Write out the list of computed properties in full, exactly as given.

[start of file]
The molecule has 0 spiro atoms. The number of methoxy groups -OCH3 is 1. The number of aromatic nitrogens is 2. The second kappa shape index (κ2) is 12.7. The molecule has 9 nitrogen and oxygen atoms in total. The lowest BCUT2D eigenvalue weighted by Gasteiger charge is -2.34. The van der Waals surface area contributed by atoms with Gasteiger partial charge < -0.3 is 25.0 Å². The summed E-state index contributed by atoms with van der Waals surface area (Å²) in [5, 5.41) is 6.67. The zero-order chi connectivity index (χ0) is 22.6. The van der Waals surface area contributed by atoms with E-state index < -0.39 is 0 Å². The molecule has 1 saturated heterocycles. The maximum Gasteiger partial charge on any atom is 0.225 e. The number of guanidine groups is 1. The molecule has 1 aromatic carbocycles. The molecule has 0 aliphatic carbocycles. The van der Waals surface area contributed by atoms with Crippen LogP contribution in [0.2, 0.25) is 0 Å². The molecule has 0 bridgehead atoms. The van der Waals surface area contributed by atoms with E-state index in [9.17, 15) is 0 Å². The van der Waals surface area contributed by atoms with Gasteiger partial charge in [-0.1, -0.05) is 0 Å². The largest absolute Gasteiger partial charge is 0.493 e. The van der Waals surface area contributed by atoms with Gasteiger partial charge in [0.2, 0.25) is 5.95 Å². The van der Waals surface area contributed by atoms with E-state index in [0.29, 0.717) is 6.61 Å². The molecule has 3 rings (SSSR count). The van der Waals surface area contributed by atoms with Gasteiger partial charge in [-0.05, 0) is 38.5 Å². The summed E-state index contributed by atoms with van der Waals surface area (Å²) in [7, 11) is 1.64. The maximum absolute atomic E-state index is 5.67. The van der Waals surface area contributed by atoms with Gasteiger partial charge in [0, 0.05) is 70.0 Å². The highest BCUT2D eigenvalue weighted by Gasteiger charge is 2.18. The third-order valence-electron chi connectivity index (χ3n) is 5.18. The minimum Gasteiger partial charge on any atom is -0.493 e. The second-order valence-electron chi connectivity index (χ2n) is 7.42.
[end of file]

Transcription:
The molecule has 0 spiro atoms. The number of methoxy groups -OCH3 is 1. The number of aromatic nitrogens is 2. The second kappa shape index (κ2) is 12.7. The molecule has 9 nitrogen and oxygen atoms in total. The lowest BCUT2D eigenvalue weighted by Gasteiger charge is -2.34. The van der Waals surface area contributed by atoms with Gasteiger partial charge < -0.3 is 25.0 Å². The summed E-state index contributed by atoms with van der Waals surface area (Å²) in [5, 5.41) is 6.67. The zero-order chi connectivity index (χ0) is 22.6. The van der Waals surface area contributed by atoms with E-state index < -0.39 is 0 Å². The molecule has 1 saturated heterocycles. The maximum Gasteiger partial charge on any atom is 0.225 e. The number of guanidine groups is 1. The molecule has 1 aromatic carbocycles. The molecule has 0 aliphatic carbocycles. The van der Waals surface area contributed by atoms with Crippen LogP contribution in [0.2, 0.25) is 0 Å². The molecule has 0 bridgehead atoms. The van der Waals surface area contributed by atoms with E-state index in [9.17, 15) is 0 Å². The van der Waals surface area contributed by atoms with Gasteiger partial charge in [-0.1, -0.05) is 0 Å². The largest absolute Gasteiger partial charge is 0.493 e. The van der Waals surface area contributed by atoms with Gasteiger partial charge in [0.2, 0.25) is 5.95 Å². The van der Waals surface area contributed by atoms with E-state index in [0.29, 0.717) is 6.61 Å². The molecule has 3 rings (SSSR count). The van der Waals surface area contributed by atoms with Gasteiger partial charge in [-0.05, 0) is 38.5 Å². The summed E-state index contributed by atoms with van der Waals surface area (Å²) in [7, 11) is 1.64. The maximum absolute atomic E-state index is 5.67. The van der Waals surface area contributed by atoms with Gasteiger partial charge in [0, 0.05) is 70.0 Å². The highest BCUT2D eigenvalue weighted by Gasteiger charge is 2.18. The third-order valence-electron chi connectivity index (χ3n) is 5.18. The minimum Gasteiger partial charge on any atom is -0.493 e. The second-order valence-electron chi connectivity index (χ2n) is 7.42.